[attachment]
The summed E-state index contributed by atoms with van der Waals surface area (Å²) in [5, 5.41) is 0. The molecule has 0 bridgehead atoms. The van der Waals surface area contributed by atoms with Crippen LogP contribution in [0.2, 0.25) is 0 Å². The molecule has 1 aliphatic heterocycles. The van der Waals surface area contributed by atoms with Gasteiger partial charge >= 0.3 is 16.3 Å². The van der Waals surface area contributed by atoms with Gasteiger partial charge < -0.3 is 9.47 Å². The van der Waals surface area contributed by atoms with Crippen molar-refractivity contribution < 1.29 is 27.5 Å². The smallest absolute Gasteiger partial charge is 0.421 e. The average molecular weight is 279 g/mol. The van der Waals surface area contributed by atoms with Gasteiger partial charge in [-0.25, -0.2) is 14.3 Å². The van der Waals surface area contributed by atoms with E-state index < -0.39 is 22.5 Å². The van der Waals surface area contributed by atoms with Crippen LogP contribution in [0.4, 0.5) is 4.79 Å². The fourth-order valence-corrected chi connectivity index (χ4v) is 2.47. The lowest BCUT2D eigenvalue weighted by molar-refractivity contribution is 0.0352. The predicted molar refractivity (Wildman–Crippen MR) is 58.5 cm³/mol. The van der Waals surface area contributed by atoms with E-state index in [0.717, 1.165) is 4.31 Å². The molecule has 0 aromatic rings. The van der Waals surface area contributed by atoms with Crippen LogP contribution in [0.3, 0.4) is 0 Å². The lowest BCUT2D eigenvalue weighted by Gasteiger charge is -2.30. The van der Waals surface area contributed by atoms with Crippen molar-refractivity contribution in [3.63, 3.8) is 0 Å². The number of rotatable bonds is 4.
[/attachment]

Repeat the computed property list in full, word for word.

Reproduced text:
The summed E-state index contributed by atoms with van der Waals surface area (Å²) in [5, 5.41) is 0. The molecule has 0 bridgehead atoms. The van der Waals surface area contributed by atoms with Crippen LogP contribution in [0.2, 0.25) is 0 Å². The molecule has 1 aliphatic heterocycles. The van der Waals surface area contributed by atoms with Gasteiger partial charge >= 0.3 is 16.3 Å². The van der Waals surface area contributed by atoms with Gasteiger partial charge < -0.3 is 9.47 Å². The van der Waals surface area contributed by atoms with Crippen molar-refractivity contribution < 1.29 is 27.5 Å². The smallest absolute Gasteiger partial charge is 0.421 e. The average molecular weight is 279 g/mol. The van der Waals surface area contributed by atoms with Gasteiger partial charge in [-0.25, -0.2) is 14.3 Å². The van der Waals surface area contributed by atoms with E-state index < -0.39 is 22.5 Å². The van der Waals surface area contributed by atoms with Crippen LogP contribution in [0.4, 0.5) is 4.79 Å². The fourth-order valence-corrected chi connectivity index (χ4v) is 2.47. The lowest BCUT2D eigenvalue weighted by molar-refractivity contribution is 0.0352. The predicted molar refractivity (Wildman–Crippen MR) is 58.5 cm³/mol. The van der Waals surface area contributed by atoms with E-state index in [0.717, 1.165) is 4.31 Å². The molecule has 0 aromatic rings. The van der Waals surface area contributed by atoms with Crippen LogP contribution in [0.3, 0.4) is 0 Å². The lowest BCUT2D eigenvalue weighted by Gasteiger charge is -2.30. The van der Waals surface area contributed by atoms with Crippen molar-refractivity contribution in [3.63, 3.8) is 0 Å². The number of rotatable bonds is 4.